Hemp is not just for hippies. You can make hemp into anything, including vegan milk, cheese, bread, and pizza! Hemp milk is the best-tasting plant milk in my opinion but oat milk is a close second. 

Hemp oil is rich in omega-3 and omega-6 fatty acids. It tastes delicious in salads, smoothies, and pasta. Hemp seeds will enhance any dish and have a rich, nutty flavor. On top of being nutritious and delicious, hemp is also very eco-friendly since it grows easily, does not require pesticides to grow, and improves the soil it grows on instead of depleting it.

4) Couscous

I discovered couscous while living in Morocco. Moroccan couscous is not vegan at all but I was able to veganize it easily. I use couscous to make stuffed bell peppers in spicy tomato sauce. It’s also great in salads.

5) Cumin

Moroccan spices are on another level. You just need one pinch and the entire pan of food is fully seasoned. I had never used cumin before living in Morocco, but now I put it in pretty much every dish I cook. It tastes amazing in chili, black beans, soup, and stir fry dishes.

6) Argon Oil

Argon oil only grows in Morocco and is the best-tasting oil on the planet. I used to dip my bread in the oil and eat it just like that. It has a very fragrant smell and nutty taste that is not like any other oil. Since it is really expensive outside of Morocco, I recommend only using it if it is prominently featured in a dish. I like it with bread and drizzled on salad. You can also pour some over roasted veggies or cold pasta dishes.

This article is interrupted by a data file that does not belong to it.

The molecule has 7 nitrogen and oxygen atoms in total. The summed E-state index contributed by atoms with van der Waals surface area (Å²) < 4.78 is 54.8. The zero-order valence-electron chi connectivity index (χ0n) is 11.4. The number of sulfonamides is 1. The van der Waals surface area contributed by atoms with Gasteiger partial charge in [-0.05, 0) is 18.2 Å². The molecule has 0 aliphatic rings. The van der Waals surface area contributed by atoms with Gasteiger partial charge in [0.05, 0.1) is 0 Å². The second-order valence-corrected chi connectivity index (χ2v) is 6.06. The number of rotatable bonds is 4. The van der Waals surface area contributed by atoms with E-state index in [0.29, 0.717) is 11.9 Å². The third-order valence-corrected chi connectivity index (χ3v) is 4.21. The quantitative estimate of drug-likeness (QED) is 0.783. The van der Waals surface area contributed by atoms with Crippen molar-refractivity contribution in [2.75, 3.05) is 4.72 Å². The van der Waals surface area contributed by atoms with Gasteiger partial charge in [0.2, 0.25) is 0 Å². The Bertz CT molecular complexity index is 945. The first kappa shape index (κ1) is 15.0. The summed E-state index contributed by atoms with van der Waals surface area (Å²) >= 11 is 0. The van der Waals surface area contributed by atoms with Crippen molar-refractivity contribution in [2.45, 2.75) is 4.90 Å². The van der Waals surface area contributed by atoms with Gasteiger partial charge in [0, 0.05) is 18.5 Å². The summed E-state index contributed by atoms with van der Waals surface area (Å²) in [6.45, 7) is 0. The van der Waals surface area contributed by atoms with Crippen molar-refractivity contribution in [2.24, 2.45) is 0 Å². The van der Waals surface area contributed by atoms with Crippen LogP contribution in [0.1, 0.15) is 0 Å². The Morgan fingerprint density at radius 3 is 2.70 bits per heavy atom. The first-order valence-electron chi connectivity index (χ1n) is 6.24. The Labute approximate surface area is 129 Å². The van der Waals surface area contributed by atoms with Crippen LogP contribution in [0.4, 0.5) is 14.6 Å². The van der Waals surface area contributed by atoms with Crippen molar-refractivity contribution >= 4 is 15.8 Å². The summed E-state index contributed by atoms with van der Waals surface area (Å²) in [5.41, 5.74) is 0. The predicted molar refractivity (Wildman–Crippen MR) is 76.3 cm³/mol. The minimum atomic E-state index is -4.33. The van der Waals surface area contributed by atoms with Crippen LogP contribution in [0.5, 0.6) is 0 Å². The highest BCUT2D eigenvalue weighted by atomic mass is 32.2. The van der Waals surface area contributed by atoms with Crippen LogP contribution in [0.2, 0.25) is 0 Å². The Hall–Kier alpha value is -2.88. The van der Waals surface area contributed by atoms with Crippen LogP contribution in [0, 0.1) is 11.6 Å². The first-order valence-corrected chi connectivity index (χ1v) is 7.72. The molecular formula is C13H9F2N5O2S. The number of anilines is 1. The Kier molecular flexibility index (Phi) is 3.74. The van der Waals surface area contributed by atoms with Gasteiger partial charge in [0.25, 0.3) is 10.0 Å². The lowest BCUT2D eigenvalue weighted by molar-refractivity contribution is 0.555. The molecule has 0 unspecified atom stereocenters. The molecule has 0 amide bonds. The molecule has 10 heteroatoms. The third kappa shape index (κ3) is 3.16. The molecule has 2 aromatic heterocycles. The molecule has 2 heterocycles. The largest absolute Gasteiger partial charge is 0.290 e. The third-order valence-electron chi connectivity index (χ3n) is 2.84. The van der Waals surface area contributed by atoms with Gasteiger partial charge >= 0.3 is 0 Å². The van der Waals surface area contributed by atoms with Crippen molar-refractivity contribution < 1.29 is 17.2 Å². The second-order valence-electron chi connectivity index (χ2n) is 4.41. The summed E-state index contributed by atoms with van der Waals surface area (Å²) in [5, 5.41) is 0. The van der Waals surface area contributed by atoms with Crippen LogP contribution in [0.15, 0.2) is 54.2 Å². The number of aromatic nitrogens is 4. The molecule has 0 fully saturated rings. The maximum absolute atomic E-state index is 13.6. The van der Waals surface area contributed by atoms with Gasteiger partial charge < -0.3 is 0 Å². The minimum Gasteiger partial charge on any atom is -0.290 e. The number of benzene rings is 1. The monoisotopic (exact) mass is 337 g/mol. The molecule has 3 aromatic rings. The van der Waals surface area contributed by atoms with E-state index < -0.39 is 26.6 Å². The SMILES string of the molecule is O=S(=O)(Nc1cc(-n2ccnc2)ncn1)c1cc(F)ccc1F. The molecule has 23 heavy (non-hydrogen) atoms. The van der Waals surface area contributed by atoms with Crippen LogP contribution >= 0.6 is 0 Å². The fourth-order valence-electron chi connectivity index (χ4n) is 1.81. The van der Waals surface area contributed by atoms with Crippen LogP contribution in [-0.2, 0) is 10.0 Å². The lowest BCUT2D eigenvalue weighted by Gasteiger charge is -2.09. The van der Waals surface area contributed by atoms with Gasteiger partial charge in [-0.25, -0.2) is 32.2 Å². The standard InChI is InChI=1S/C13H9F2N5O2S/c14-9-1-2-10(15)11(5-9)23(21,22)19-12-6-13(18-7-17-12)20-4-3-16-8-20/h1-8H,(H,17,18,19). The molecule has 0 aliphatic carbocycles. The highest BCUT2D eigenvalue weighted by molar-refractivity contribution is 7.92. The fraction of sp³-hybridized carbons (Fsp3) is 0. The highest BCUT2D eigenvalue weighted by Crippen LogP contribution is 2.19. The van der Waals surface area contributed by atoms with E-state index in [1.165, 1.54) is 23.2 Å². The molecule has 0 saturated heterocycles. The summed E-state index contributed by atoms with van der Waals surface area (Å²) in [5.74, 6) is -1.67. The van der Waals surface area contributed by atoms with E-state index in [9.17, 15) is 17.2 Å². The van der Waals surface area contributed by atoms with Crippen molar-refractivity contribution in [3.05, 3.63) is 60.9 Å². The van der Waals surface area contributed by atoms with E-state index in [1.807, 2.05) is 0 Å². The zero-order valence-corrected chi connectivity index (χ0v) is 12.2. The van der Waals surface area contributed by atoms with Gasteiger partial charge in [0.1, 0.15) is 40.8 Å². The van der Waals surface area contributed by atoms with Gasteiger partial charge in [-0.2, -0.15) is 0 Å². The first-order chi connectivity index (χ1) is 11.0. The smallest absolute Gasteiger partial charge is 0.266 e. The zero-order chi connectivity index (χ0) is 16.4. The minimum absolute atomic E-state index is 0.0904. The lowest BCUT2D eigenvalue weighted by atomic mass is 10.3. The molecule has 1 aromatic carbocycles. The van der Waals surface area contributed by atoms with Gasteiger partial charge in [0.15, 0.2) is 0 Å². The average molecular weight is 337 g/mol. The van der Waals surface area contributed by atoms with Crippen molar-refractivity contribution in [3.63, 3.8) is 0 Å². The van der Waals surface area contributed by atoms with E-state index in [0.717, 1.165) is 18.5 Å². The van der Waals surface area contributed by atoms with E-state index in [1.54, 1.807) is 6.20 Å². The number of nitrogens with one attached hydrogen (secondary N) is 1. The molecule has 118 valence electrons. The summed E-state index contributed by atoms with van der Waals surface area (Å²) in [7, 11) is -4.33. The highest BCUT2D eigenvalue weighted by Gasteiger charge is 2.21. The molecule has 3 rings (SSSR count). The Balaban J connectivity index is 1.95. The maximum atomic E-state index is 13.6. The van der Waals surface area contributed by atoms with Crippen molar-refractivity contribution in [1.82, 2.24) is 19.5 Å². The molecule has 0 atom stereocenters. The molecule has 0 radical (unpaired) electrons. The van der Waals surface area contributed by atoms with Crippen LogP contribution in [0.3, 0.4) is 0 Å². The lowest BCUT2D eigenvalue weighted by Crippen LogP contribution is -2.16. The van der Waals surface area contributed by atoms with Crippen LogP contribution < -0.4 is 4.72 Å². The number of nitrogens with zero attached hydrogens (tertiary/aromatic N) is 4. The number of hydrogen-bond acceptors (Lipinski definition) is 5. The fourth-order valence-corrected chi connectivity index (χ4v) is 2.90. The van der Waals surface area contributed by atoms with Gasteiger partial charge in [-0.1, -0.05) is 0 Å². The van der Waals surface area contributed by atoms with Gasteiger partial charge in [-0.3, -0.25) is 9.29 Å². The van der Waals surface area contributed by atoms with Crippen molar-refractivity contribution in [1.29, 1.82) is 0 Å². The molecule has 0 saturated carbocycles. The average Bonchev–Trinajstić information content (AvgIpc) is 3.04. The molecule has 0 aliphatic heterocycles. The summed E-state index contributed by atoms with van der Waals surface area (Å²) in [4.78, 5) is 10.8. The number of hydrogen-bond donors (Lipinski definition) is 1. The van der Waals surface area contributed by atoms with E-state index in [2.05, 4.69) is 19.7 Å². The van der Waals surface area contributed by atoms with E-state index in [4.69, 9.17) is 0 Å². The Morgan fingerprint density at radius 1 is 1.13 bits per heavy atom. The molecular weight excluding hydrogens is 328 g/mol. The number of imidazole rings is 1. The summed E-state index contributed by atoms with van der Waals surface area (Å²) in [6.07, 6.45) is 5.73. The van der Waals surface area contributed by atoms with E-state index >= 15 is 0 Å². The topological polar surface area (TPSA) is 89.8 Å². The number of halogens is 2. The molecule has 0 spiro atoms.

7) Morning Glory

I grew up eating Thai food but never had morning glory before moving to Thailand. Stir-fried morning glory is a very simple dish to make but it’s now my favorite Thai dish. You just need morning glory, cooking oil, soy sauce, garlic, and Thai chilies. It costs less than $.50 to make and is a great source of fiber, potassium, iron, vitamin a, vitamin c, calcium, and magnesium. I eat it with steamed rice and use coconut sauce instead of soy sauce since I’m allergic to soy.

8) Coconut Sauce

I love tofu and used to drink soy milk a lot. Soy was a big part of my life for most of my vegetarian and vegan journey, but I developed a soy allergy a few years ago and can no longer eat it. It sucks, but thankfully, coconut sauce has saved my cooking! I don’t know what sorcery is used to convert coconuts into this salty black sauce, but it tastes better than soy sauce and is a perfect, soy-free and gluten-free replacement!